The push to full recovery

Did you know? This week is National Eating Disorder Awareness week.

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Last year around this time, I was finally brave enough to share my story:

Why I smile: My Recovery

Which sparked more posts like it:

Why I say “I am recovered”
I never thought
That’s not my size (anymore)
Stop waiting to love your body

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Today I am sharing what I believe truly propelled me into full recovery.

Like many people who live with eating disorders, I lived in pseudo-recovery for years. I kept a seemingly normal and happy life while also hanging onto my disordered mind. I ate enough… I maintained a healthy weight… I had my period consistently… but still, I clung to the identity given to my by anorexia.

What I was doing reminds me of a old 38 Special song- “Just hold on loosely, but don’t let go. If you cling too tightly, you’re gonna lose control.” I knew that I couldn’t live the way I did when I was clinging for my life to my eating disorder… but maybe I could just hold it loosely, enough so that it would keep me in check.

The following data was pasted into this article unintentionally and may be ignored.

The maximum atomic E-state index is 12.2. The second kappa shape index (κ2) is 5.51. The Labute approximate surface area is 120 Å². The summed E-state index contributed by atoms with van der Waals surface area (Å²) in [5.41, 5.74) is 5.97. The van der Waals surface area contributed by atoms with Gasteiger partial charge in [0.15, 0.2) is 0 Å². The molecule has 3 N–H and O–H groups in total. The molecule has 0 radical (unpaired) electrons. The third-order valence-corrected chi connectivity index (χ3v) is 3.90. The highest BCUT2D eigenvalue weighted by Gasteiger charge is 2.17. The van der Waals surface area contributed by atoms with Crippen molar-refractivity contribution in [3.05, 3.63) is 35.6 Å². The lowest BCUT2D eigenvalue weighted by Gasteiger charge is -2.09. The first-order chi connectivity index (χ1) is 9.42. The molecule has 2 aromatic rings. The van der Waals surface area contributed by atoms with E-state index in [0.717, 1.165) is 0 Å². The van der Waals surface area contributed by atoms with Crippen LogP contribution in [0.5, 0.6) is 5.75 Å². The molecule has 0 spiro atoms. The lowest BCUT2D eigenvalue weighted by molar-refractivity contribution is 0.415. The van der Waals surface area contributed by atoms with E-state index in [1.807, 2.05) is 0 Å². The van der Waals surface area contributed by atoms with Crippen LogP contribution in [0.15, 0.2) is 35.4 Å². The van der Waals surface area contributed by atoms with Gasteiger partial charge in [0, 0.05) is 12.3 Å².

For so long I thought I could have both, just a little touch of my eating disorder mindset and the rest of life was mine. Eating disorders become an identity to its victims. They take-over. An affected person begins to believe that they need it to be any good. To succeed. To not become lazy. To be worthy.

Full recovery means fully giving up this identity.

Disordered eating is not uncommon. I see it in people around me everyday. Some feel like they must be a certain weight or that they must burn off everything they eat or that skipping a meal is beneficial. So many individuals live on the edge. Just a “little” disordered, little enough that no one would notice (sometimes even the person), but big enough so that they can stay “in control.” Yet, what many people don’t realize is that keeping just a toe in the water will still poison their whole body.